For the past few years, dive industry leader PADI and sister nonprofit PADI AWARE (formerly, Project AWARE) have been revamping the latter’s signature “Dive Against Debris” course. In June, they invited me and Rainbow Reef Dive Center in Key Largo to give it a test spin. The long and short of it: we loved it and were honored to be the first in the world to take the updated course.
Dive Against Debris actually started in 2011 as a way to bring together the many divers who were jumping in to clean up our oceans, said Jack Fishman, PADI AWARE’s community & campaigns officer. “Many divers were ‘doing the work’ but no one had created a meaningful way to report them.”
The program does so by training recreational divers on what marine debris is, why it’s harmful and how to safely remove it. Everything collected is taken to shore, where it is documented, counted and added to a global database of marine debris. More on this below.
It made sense to debut the new curriculum in the Florida Keys. Thanks to our massive coral reef, thousands of shipwrecks, clear turquoise waters and mostly-calm conditions, we’re a world-renowned dive destination. We also have tons of marine debris – from boating, fishing and storm debris. While these pose a literal weight on our reefs, they do provide an opportunity to bring together the community for positive change.
Dive Against Debris also has some history in Key Largo, at Rainbow Reef. Fishman became involved in underwater cleanups in a significant way while working at the dive shop years ago. For a period in 2016, when Fishman was in the Keys, Rainbow Reef was the largest Adopt-A-Dive-Site holder. Now, he helps to guide all things marine debris at the nonprofit.
“Dive Against Debris has always been about more than removing rubbish from our waters. As the flagship program at PADI AWARE, it is a key indicator of the evolution of conservation,” he said. When the program launched in 2011, it took roughly 8 years to reach 1 million pieces of marine debris removed worldwide. Yet, the second million pieces were collected in just over 3 years – “an incredible testament to the growth and strength of conservation action, and passion, in the dive industry,” he said.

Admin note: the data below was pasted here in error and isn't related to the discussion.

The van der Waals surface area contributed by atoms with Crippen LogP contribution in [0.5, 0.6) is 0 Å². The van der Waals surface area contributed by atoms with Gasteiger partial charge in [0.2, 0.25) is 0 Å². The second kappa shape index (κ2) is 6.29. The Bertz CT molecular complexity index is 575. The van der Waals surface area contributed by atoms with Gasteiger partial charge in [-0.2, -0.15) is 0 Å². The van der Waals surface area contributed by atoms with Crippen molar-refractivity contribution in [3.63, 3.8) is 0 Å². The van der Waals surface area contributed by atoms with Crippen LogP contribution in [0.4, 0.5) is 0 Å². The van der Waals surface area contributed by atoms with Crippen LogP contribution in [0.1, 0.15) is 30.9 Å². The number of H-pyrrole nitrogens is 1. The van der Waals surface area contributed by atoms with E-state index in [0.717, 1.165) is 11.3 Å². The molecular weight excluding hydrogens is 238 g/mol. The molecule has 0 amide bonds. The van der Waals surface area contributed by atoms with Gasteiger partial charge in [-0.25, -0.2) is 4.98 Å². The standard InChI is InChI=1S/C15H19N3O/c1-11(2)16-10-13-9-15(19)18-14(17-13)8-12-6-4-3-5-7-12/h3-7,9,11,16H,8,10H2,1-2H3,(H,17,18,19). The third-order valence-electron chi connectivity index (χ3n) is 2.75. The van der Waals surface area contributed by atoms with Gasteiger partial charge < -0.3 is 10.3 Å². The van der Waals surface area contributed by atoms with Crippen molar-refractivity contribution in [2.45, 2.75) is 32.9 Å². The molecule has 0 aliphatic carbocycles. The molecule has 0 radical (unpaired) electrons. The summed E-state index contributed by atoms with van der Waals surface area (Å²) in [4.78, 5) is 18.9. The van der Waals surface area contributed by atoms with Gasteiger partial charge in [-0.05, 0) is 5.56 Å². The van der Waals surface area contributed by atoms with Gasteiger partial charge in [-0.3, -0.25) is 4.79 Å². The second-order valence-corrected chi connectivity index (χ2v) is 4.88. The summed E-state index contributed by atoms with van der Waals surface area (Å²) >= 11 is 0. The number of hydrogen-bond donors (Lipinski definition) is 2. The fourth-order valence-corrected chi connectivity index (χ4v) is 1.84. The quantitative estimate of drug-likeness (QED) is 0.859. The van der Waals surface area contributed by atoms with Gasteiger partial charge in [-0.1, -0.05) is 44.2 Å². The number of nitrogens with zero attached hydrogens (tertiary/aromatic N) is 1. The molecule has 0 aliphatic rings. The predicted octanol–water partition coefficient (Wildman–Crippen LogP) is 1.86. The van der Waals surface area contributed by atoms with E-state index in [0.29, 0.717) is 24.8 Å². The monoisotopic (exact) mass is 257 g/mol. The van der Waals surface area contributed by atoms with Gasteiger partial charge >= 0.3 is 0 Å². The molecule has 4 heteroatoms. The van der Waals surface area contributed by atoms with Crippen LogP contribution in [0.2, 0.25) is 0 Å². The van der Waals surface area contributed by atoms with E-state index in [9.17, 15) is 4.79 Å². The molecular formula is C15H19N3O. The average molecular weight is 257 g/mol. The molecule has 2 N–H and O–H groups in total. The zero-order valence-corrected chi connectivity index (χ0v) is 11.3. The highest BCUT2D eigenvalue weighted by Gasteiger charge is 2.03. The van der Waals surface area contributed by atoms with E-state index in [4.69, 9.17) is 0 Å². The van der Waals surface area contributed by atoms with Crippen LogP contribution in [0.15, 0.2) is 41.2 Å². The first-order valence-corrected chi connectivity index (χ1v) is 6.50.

So, what’s great about the revamped course? Tons, actually.
Improved coursework and dive protocols make for a simple, yet effective, experience. The coursework boasts updated visuals and facts which make it more engaging and informative. There was a series of pictures that showcased very realistic “borderline” situations we run into on debris dives; as a class, we discussed what to when we encounter things like plastic with soft coral growth on it (hint: leave it); wood with nails in it (take it, if you can do so safely); and rope tangled around fragile coralheads (use your dive knife to cut around the tangled bits).
The most important thing I learned in the new coursework was how data collected by divers like me is being used to inform real-time, broad waste management policies. Until this course, I didn’t fully appreciate the global impact of very local actions.
For example, when we find and report tons of ghost trapline while diving in the Keys, we can help our BOCC and sanctuary officials make new regulations regarding how to secure traps during storms. Or, finding too many anchors near coral restoration areas can help create new no-anchor zones to protect this critical effort.
Furthermore, “no trash found” is still a useful datapoint, Rainbow Reef’s Bianca Blandshine said as she presented the new course to me. While finding nothing may feel like a letdown or failure of a Dive Against Debris, it actually is great for the ocean and helps policymakers recognize where cleanup efforts are working.
SHARING IT WITH THE WORLD
Now that the eLearning and new Dive Against Debris are live, it’s time to get in the water and survey more sites.
“We had the exciting opportunity to teach the very first pilot program for PADI’s eLearning for Dive Against Debris,” said Jennifer Pollom, Rainbow Reef’s director of conservation. “As one of the largest dive organizations in PADI Americas, we’re really at the forefront of being able to bring this to a lot of customers … and bring awareness to so many more people.”
“Dive Against Debris is my favorite course to teach,” an exuberant Blandshine added. “When you take people out there to see the effect of debris being taken up by ecosystems and awful pictures of sea turtles and manatees being entangled, coral being wrapped up with their own eyes, you change their heart and mind. And they see how much of a problem it really is and the effect they can really have through personal choices and taking action in Dive Against Debris.”
“It feels nice to help,” she concluded, as a diver and an instructor.